Have you seen photographs taken from space that show the multitude of lights covering the earth?
The NASA website has a selection of shots that show both nighttime and daylight images. The nighttime photographs bring on contemplation and a tinge of sadness. Does the abundance lights make you wonder what the lack of natural darkness does to our psyches? Don’t we need some darkness from time to time?
We don’t need a nightly dose of the blackness of Kentucky’s Mammoth Caves. That complete lack of light with nothing for your eyes to adjust to can be disorienting. You flutter your fingers before your eyes and sense but not see them. That depth of dark is dark. But isn’t there something wrong with man-made lights constantly keeping our lives lit up?
At home and elsewhere
Our suburban neighborhood has a few scattered, subdued streetlights. They could be dim simply because the globes are old and yellowed! We have a dusk-to-dawn motion detector over the garage that flicks on when a deer streaks across the asphalt. The back yard would be deeply dusky because of the terrain and swath of trees. However for an unknown reason, the people who live behind us leave their back porch lights on. On a wonderful summer evening, I longingly look at the sky and see stars dimmed by man’s interference. I’d rather marvel at a ribbon of bright glitter across the wide inkiness.
This is one reason I love traveling to empty places. Montana .… When you step out of my sister’s house into the yard, you’re confronted by a big, wide night sky. The black horizon holds only the dazzling stars or a large moon. I awaken in the midst of night to stand at the open window—winter or summer—and gaze in wonder. I will myself to take in the view and stamp it into my subconscious, praying I can keep it with me always by sheer concentrated determination.
On Kauai … away from the resort lights, as the gloaming comes, you are enmeshed in a haven of shadow. Distant hills morph into one rigid hump instead of discernible ridges and valleys.
In the murkiness of the evening hours, your soul breathes differently, relaxing into the moment, being unseen, unquestioned by observers.
In the time I’ve been traveling, hotel rooms have gone from a static smoke detector light to … I’m not sure what’s going on with components blinking red—often directly above the beds. Or the other, silver light that flicks like a strobe. Many years ago, I wisely began packing an eye mask along with earplugs.
Our world is full of man-made lights. Highways that extend for miles and miles in shadow suddenly feature a quarter-mile of blinding lights before, during, and after exits. It seems non-sensical since once beyond the exit, you are again plunged into the pitch.
The flip side
As much as I love the staring at the full moon, for sleeping, my love of darkness goes to cavern-level. Light (pun!) sleeper me, prefers the air to be cold, the bed to be warm, and the room to be shrouded in utter blackness. In this day of electronics, I found that to be nearly impossible.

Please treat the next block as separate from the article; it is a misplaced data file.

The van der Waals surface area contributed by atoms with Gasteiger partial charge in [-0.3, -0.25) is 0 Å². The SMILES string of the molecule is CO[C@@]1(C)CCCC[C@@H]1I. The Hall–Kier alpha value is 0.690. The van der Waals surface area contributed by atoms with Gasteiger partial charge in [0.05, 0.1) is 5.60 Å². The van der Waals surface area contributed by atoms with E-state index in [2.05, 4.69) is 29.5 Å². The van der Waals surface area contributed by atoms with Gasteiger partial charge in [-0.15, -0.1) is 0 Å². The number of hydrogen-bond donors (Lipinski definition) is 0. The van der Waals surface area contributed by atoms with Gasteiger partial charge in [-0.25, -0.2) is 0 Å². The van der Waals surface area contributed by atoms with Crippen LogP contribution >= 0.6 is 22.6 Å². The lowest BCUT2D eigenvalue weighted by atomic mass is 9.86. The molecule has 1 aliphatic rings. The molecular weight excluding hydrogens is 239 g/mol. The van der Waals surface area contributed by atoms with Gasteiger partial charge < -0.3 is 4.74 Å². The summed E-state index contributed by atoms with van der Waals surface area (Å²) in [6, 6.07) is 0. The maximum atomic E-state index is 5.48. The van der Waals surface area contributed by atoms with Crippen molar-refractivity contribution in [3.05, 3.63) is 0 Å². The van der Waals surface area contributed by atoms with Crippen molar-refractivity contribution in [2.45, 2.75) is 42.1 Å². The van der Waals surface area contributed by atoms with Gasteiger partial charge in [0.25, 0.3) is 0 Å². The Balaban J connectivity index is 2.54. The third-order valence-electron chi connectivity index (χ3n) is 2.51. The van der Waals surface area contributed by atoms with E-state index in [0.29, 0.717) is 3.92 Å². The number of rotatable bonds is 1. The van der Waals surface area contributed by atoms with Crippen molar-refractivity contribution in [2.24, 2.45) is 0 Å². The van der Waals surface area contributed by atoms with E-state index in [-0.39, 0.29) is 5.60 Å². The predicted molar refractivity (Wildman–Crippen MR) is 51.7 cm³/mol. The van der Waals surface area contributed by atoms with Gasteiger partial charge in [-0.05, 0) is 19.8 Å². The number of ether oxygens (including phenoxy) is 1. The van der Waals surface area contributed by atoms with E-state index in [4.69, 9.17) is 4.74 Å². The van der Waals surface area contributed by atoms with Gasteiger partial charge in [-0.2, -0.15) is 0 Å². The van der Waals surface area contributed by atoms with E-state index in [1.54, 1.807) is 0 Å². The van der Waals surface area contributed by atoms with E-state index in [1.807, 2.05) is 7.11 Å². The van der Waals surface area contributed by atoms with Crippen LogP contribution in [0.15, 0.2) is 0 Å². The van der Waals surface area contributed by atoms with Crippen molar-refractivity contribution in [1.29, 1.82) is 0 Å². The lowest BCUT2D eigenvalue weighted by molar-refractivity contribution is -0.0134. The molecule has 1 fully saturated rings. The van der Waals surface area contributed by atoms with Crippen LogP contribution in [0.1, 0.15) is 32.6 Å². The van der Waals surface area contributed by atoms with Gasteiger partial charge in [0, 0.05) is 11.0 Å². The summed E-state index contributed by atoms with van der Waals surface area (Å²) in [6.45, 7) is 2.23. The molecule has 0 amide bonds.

But I was determined.
We have a clock and landline on my husband’s nightstand. When he’s not here to block the red phone light and blue clock numbers with his broad shoulders, I prop his pillow before them. I cover the carbon monoxide detector’s green light with black electrical tape. We have three layers of room-darkening curtains to block outside light from creeping in.
Alex’s office has a computer, phone, printer, and modem/router in it—multiple lights from amber to blue to green. I’ve lessened the lights in my office to the one on the external monitor, covering it with paper. The printer is off until I need to use it and my new MacBook Pro has no external lights.
The kitchen features iridescent clocks on the microwave, stove, and coffee pot. The coffee bean grinder has two green lights. The nightlight has tiers, shaded by louvers. While we’re on kitchens, why don’t refrigerators have interior lights that dim at night? Or do new ones and ours is too old?
The living room, surprisingly, only has one light on the Bose and it fade as night creeps in.
The family room is fine if only the TV and sound bar are on. What bright (pun again!) person designed the DVD player that glows neon blue when running a disk? Just what you need distracting you from the TV directly above the machine, eh?
You get the idea. There are lights throughout our home.
My love of the dark is historical
Voted the Lightest Sleeper on the Floor in my dorm freshman year, I was inspired to write an award-winning poem, I love the darkness
Contrarian that I am
My dislike of dazzle breaking the night is directly in opposition to my craving of sunshine during a Pennsylvania winter. Daily, I ache for the warmth of sun on my skin as winter gloomily drags on.
Lying in the darkened room, quiet all around, I have minutes of nothing but thoughtfulness. Of being in the present of that specific time, alone and dwelling on what is good in life. Darkness lets me write that script with fluidness and changeability. Daylight, even my beloved sunshine, colors the world, sensory input interfering with contemplation.
I need the darkness.
Shutting the lights off, enveloping yourself in black gloom, is like taking a disconnected day … a day where you don’t smartphone, internet or TV. You return to electronic input as you return to the world of lamps—renewed and ready to appreciate the convenience.
When is your downtime from the distractions of the lights? When do you refresh your explorer’s heart with a healthy dose of dark?